I just finished teaching a Ph.D. level applied statistical methods course here at Hopkins. As part of the course, I gave one “pro-tip” a day; something I wish I had learned in graduate school that has helped me in becoming a practicing applied statistician. Here are the first three, more to come soon.
- A major component of being a researcher is knowing what’s going on in the research community. Set up an RSS feed with journal articles. Google Reader is a good one, but there are others. Here are some good applied stat journals: Biostatistics, Biometrics, Annals of Applied Statistics…
- Reproducible research is a hot topic, in part because a couple of high-profile papers that were disastrously non-reproducible (see “Deriving chemosensitivity from cell lines: Forensic bioinformatics and reproducible research in high-throughput biology”). When you write code for statistical analysis try to make sure that: (a) It is neat and well-commented - liberal and specific comments are your friend. (b)That it can be run by someone other than you, to produce the same results that you report.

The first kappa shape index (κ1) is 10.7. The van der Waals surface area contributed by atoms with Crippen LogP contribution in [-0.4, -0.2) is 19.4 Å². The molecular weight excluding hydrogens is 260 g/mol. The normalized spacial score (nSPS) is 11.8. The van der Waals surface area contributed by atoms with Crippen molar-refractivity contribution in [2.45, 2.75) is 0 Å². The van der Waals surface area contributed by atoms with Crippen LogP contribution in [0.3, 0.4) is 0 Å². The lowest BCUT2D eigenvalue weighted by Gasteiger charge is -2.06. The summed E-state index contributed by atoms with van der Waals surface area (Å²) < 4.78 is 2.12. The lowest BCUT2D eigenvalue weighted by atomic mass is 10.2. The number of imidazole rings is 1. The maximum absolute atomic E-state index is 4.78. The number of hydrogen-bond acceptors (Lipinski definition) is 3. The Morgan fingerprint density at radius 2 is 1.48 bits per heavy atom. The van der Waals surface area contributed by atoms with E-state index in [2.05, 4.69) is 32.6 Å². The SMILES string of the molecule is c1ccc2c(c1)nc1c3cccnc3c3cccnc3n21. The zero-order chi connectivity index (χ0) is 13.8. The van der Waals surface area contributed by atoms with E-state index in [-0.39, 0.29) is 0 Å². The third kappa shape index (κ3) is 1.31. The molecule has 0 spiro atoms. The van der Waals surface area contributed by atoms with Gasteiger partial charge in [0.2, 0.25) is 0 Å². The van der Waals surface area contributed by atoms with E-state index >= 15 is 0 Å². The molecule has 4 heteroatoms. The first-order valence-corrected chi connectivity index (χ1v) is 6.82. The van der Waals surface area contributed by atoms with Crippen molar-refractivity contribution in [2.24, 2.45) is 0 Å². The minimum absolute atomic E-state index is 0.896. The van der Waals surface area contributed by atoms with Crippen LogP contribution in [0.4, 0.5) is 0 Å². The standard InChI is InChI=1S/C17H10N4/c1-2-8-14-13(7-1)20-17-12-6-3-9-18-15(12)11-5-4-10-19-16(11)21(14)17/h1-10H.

- In data analysis - particularly for complex high-dimensional
data - it is frequently better to choose simple models for clearly defined parameters. With a lot of data, there is a strong temptation to go overboard with statistically complicated models; the danger of overfitting/ over-interpreting is extreme. The most reproducible results are often produced by sensible and statistically “simple” analyses (Note: being sensible and simple does not always lead to higher prole results).